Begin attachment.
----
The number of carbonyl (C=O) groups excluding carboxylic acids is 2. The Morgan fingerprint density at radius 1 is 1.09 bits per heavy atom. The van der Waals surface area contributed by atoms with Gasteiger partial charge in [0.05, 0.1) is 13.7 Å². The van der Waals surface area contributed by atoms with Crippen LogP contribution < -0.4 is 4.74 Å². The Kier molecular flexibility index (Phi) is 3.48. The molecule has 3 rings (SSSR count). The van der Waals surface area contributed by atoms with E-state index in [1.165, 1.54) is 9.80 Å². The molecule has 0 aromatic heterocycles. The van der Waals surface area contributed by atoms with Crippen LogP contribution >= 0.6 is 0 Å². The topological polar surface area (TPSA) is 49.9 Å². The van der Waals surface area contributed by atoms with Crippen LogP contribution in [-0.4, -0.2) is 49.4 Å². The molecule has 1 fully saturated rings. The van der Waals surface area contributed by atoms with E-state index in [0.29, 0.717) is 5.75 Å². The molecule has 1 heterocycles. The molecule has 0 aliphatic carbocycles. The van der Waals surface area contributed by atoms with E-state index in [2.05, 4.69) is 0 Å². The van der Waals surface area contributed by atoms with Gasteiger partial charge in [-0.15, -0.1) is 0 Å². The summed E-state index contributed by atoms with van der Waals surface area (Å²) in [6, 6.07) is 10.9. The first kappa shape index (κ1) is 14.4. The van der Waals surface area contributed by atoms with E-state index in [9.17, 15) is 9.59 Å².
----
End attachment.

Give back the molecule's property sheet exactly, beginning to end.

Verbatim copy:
The number of carbonyl (C=O) groups excluding carboxylic acids is 2. The Morgan fingerprint density at radius 1 is 1.09 bits per heavy atom. The van der Waals surface area contributed by atoms with Gasteiger partial charge in [0.05, 0.1) is 13.7 Å². The van der Waals surface area contributed by atoms with Crippen LogP contribution < -0.4 is 4.74 Å². The Kier molecular flexibility index (Phi) is 3.48. The molecule has 3 rings (SSSR count). The van der Waals surface area contributed by atoms with E-state index in [1.165, 1.54) is 9.80 Å². The molecule has 0 aromatic heterocycles. The van der Waals surface area contributed by atoms with Crippen LogP contribution >= 0.6 is 0 Å². The topological polar surface area (TPSA) is 49.9 Å². The van der Waals surface area contributed by atoms with Crippen LogP contribution in [-0.4, -0.2) is 49.4 Å². The molecule has 1 fully saturated rings. The van der Waals surface area contributed by atoms with E-state index in [0.29, 0.717) is 5.75 Å². The molecule has 1 heterocycles. The molecule has 0 aliphatic carbocycles. The van der Waals surface area contributed by atoms with E-state index in [2.05, 4.69) is 0 Å². The van der Waals surface area contributed by atoms with Gasteiger partial charge in [-0.15, -0.1) is 0 Å². The summed E-state index contributed by atoms with van der Waals surface area (Å²) in [6, 6.07) is 10.9. The first kappa shape index (κ1) is 14.4. The van der Waals surface area contributed by atoms with E-state index in [9.17, 15) is 9.59 Å².